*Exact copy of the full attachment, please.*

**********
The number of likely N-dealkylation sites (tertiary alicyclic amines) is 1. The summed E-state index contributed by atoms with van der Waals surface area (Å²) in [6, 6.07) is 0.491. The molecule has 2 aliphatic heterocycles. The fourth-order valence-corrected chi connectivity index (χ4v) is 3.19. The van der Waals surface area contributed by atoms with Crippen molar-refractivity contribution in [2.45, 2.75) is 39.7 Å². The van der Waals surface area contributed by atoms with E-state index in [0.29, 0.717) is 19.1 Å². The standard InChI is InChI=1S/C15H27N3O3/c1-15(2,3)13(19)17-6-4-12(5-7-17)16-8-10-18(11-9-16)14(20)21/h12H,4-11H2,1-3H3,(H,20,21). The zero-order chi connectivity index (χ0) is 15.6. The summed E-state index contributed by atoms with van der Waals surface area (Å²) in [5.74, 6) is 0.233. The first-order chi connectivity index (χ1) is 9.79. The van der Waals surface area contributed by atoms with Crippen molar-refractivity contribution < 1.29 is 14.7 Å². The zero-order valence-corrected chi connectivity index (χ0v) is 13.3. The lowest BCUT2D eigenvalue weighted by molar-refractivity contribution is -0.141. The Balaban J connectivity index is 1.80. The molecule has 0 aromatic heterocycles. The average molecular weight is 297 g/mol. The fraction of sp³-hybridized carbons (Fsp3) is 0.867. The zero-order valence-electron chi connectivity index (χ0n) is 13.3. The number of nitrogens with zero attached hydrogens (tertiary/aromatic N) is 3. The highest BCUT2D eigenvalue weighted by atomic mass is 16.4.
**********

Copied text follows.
The number of likely N-dealkylation sites (tertiary alicyclic amines) is 1. The summed E-state index contributed by atoms with van der Waals surface area (Å²) in [6, 6.07) is 0.491. The molecule has 2 aliphatic heterocycles. The fourth-order valence-corrected chi connectivity index (χ4v) is 3.19. The van der Waals surface area contributed by atoms with Crippen molar-refractivity contribution in [2.45, 2.75) is 39.7 Å². The van der Waals surface area contributed by atoms with E-state index in [0.29, 0.717) is 19.1 Å². The standard InChI is InChI=1S/C15H27N3O3/c1-15(2,3)13(19)17-6-4-12(5-7-17)16-8-10-18(11-9-16)14(20)21/h12H,4-11H2,1-3H3,(H,20,21). The zero-order chi connectivity index (χ0) is 15.6. The summed E-state index contributed by atoms with van der Waals surface area (Å²) in [5.74, 6) is 0.233. The first-order chi connectivity index (χ1) is 9.79. The van der Waals surface area contributed by atoms with Crippen molar-refractivity contribution < 1.29 is 14.7 Å². The zero-order valence-corrected chi connectivity index (χ0v) is 13.3. The lowest BCUT2D eigenvalue weighted by molar-refractivity contribution is -0.141. The Balaban J connectivity index is 1.80. The molecule has 0 aromatic heterocycles. The average molecular weight is 297 g/mol. The fraction of sp³-hybridized carbons (Fsp3) is 0.867. The zero-order valence-electron chi connectivity index (χ0n) is 13.3. The number of nitrogens with zero attached hydrogens (tertiary/aromatic N) is 3. The highest BCUT2D eigenvalue weighted by atomic mass is 16.4.